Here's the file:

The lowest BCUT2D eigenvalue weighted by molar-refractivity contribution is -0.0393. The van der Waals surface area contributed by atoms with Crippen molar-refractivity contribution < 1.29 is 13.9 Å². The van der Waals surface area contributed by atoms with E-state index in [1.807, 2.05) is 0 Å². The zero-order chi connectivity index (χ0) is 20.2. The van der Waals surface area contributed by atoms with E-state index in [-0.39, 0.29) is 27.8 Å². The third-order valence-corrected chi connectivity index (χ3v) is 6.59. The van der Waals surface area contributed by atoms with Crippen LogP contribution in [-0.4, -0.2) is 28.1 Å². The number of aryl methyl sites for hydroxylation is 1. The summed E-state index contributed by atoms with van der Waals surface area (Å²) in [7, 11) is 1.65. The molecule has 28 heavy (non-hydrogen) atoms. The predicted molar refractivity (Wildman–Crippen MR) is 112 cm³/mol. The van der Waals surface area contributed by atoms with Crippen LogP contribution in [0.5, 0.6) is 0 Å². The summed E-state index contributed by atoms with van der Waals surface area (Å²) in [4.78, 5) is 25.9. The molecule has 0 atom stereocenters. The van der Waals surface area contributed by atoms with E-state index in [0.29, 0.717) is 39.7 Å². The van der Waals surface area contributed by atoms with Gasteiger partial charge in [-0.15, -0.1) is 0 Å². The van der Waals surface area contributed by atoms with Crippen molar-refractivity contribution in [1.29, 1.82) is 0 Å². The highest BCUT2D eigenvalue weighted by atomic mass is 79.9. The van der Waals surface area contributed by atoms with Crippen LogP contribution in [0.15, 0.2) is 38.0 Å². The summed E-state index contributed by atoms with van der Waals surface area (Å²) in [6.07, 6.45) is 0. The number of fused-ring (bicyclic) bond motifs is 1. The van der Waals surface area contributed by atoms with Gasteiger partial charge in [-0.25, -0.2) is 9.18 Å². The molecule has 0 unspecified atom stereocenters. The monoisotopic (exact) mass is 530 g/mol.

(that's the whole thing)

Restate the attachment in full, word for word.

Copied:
The lowest BCUT2D eigenvalue weighted by molar-refractivity contribution is -0.0393. The van der Waals surface area contributed by atoms with Crippen molar-refractivity contribution < 1.29 is 13.9 Å². The van der Waals surface area contributed by atoms with E-state index in [1.807, 2.05) is 0 Å². The zero-order chi connectivity index (χ0) is 20.2. The van der Waals surface area contributed by atoms with E-state index in [-0.39, 0.29) is 27.8 Å². The third-order valence-corrected chi connectivity index (χ3v) is 6.59. The van der Waals surface area contributed by atoms with Crippen LogP contribution in [-0.4, -0.2) is 28.1 Å². The number of aryl methyl sites for hydroxylation is 1. The summed E-state index contributed by atoms with van der Waals surface area (Å²) in [7, 11) is 1.65. The molecule has 28 heavy (non-hydrogen) atoms. The predicted molar refractivity (Wildman–Crippen MR) is 112 cm³/mol. The van der Waals surface area contributed by atoms with Crippen LogP contribution in [0.5, 0.6) is 0 Å². The summed E-state index contributed by atoms with van der Waals surface area (Å²) in [4.78, 5) is 25.9. The molecule has 0 atom stereocenters. The van der Waals surface area contributed by atoms with E-state index in [0.29, 0.717) is 39.7 Å². The van der Waals surface area contributed by atoms with Gasteiger partial charge in [-0.15, -0.1) is 0 Å². The van der Waals surface area contributed by atoms with Crippen molar-refractivity contribution in [1.29, 1.82) is 0 Å². The highest BCUT2D eigenvalue weighted by atomic mass is 79.9. The van der Waals surface area contributed by atoms with Crippen LogP contribution in [0.15, 0.2) is 38.0 Å². The summed E-state index contributed by atoms with van der Waals surface area (Å²) in [6.07, 6.45) is 0. The number of fused-ring (bicyclic) bond motifs is 1. The van der Waals surface area contributed by atoms with Gasteiger partial charge in [-0.25, -0.2) is 9.18 Å². The molecule has 0 unspecified atom stereocenters. The monoisotopic (exact) mass is 530 g/mol.